Jeanette’s pregnancy is very noticeable in several shots of the final print of Sweethearts, as well as in a number of posed and candid pictures from the set of that movie. Most striking is the change in her bust size. Jeanette was not a busty woman, ever. She writes in her autobiography of stuffing her bra with stockings in her Broadway days, before the advent of the padded bra, and in any number of the millions of shots of her, it’s obvious that she never was big in that department.
To illustrate my point, well, I sure don’t mind posting this gorgeous shot again:
There is nothing happening in the boob department. Compare that to this:
Not only can you see a little baby belly, but her bust size alone should make this completely obvious. Never at any other point in her life, padded bra or not, was she EVER this big. I guess one of the obvious questions is, “Oh, couldn’t she be wearing a padded bra?” But……..no, she’s never been “that kind” of star (a busty sex bomb)…and I see no reason why she’d need to be bustier in this movie than in any other film, where she is quite small busted, consistently. Adrian had certainly dressed her before without feeling compelled to do that. So I’m forced to believe that those are real. (This above is one of Angela’s digitizations from Margaret Herrick, used without worry because it is already a well-known photo. However, one of the librarians there used to be in the Nelson Eddy Appreciation Society and asked us, rather nervously, “Do…..you guys know Sharon Rich?” By the time we left, we felt pretty confident that we had shown her things in a different, HUMAN light. When Angela ordered this picture for digitization, she came over to us with it and goes, unsolicited, “I know why you’re getting this one! It’s a belly shot!” ….Proof, friends, that this is visually obvious, even to someone who would have been predisposed, once upon a time, to “not see it”. Sue, if you’re reading this, it was great fun spending time with you!!!)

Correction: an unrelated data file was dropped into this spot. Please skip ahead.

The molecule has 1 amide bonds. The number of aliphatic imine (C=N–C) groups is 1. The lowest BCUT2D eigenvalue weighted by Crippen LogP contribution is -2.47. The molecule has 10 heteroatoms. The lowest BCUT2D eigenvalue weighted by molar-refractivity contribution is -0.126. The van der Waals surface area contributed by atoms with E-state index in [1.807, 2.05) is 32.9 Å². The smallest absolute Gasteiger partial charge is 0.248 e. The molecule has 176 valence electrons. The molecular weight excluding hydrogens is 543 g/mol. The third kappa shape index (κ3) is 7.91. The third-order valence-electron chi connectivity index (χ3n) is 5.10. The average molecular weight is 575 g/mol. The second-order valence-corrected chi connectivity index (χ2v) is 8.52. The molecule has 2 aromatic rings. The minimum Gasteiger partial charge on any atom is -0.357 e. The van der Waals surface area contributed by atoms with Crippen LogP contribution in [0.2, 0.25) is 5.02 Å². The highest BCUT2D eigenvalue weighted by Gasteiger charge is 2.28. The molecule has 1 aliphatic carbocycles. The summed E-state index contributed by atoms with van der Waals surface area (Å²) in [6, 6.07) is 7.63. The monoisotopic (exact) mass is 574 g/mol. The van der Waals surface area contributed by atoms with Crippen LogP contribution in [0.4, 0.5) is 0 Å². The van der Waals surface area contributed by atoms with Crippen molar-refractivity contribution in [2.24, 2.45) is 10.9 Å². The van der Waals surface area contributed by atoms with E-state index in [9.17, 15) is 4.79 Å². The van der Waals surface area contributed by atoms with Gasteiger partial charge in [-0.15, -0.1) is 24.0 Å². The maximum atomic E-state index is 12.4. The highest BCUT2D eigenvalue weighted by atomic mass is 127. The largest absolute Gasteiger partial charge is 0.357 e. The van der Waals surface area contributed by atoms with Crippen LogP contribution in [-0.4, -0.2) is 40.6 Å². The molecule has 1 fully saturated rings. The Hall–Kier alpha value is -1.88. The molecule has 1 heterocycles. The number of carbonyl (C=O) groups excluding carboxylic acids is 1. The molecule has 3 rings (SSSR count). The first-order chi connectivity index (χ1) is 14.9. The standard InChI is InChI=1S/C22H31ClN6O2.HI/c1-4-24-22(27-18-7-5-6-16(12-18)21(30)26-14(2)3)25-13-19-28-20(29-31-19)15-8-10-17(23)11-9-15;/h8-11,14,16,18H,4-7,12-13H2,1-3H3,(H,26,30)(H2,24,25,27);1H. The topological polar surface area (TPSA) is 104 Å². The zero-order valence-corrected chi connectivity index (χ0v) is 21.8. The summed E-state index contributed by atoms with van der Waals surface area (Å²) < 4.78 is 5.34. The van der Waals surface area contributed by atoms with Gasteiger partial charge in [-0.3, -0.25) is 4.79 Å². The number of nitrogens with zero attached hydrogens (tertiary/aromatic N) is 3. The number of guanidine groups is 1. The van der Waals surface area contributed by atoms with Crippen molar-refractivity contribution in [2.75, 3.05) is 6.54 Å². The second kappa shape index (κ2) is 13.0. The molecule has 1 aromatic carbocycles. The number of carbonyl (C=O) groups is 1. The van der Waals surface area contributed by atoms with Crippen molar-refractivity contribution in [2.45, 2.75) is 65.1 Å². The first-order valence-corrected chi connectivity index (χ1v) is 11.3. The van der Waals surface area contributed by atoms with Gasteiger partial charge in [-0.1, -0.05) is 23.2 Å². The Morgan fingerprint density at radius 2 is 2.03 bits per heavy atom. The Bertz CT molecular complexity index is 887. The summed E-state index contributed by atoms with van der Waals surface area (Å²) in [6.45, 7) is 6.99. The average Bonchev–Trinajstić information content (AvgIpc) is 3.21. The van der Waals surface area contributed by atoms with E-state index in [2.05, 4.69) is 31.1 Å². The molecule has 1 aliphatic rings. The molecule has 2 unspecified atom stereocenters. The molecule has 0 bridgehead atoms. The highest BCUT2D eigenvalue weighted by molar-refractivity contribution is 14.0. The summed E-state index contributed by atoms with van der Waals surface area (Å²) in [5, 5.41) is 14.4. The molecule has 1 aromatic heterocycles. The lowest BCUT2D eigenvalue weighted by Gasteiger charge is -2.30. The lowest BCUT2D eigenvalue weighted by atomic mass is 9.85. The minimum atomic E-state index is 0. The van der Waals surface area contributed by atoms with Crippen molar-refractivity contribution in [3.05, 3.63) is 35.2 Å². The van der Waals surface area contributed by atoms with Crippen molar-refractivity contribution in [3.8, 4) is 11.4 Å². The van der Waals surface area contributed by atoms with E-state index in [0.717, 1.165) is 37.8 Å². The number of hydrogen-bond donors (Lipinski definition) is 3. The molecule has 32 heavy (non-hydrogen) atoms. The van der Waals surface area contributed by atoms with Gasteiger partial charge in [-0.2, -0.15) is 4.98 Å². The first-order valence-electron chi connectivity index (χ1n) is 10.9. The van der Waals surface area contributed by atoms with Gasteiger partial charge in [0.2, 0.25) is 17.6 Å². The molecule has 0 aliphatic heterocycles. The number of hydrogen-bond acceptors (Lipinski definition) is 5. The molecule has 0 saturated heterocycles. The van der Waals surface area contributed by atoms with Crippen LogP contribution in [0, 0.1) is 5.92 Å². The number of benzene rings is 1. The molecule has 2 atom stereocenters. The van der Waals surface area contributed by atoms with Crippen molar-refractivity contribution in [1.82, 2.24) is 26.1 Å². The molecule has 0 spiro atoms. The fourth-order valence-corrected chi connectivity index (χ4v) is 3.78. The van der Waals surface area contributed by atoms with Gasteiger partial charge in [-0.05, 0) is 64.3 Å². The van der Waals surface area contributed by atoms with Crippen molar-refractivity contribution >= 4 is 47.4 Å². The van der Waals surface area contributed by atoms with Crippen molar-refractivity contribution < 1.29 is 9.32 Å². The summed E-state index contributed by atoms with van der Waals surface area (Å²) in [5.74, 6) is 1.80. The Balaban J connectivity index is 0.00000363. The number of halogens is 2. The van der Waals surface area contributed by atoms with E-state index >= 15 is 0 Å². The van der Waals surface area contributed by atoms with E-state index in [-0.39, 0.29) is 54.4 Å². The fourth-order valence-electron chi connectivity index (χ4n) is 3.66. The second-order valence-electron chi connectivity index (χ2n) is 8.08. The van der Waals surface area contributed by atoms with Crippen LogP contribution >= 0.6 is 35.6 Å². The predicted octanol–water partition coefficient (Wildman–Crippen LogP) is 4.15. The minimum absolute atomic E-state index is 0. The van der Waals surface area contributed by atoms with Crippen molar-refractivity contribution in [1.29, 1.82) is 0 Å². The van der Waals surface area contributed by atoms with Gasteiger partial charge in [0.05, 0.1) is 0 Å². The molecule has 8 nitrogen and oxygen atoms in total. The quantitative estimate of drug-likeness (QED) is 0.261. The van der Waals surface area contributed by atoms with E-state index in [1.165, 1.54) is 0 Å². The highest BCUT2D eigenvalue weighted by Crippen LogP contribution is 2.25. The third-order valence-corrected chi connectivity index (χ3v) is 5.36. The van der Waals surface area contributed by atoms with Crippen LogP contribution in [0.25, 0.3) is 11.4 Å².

Here is a well-known candid picture taken on Jeanette’s birthday, June 18. If you look below Nelson’s cuff, you can see that her pregnancy is in evidence here, too:
And on Nelson’s birthday, June 29th, his impending fatherhood is being blatantly toasted with a bottle of champagne capped with a baby bottle nipple:
Another thing that strikes me as very interesting is the change in Jeanette’s size during the course of the Pretty as a Picture number. This is one of the points that has caused some dissent about was-she-or-wasn’t-she: she looks smaller during the song than she does during the dance break. And that’s true! They sing and she’s one size, then they go to the dance floor and THERE IS A CUT, they dance, she is MUCH larger, THERE IS ANOTHER CUT, she’s “thin” again and they sing the last few bars and conclude the song with a kiss.
What is obvious to me is that they shot this sequence, something was wrong with the dance break or it wasn’t good enough or they maybe didn’t even do it right then, and they didn’t get around to re-shooting it until much later. The dance break is clearly spliced in, and that could have happened for any number of reasons. However, even though she’s smaller during the singing parts, her pregnancy is still evident: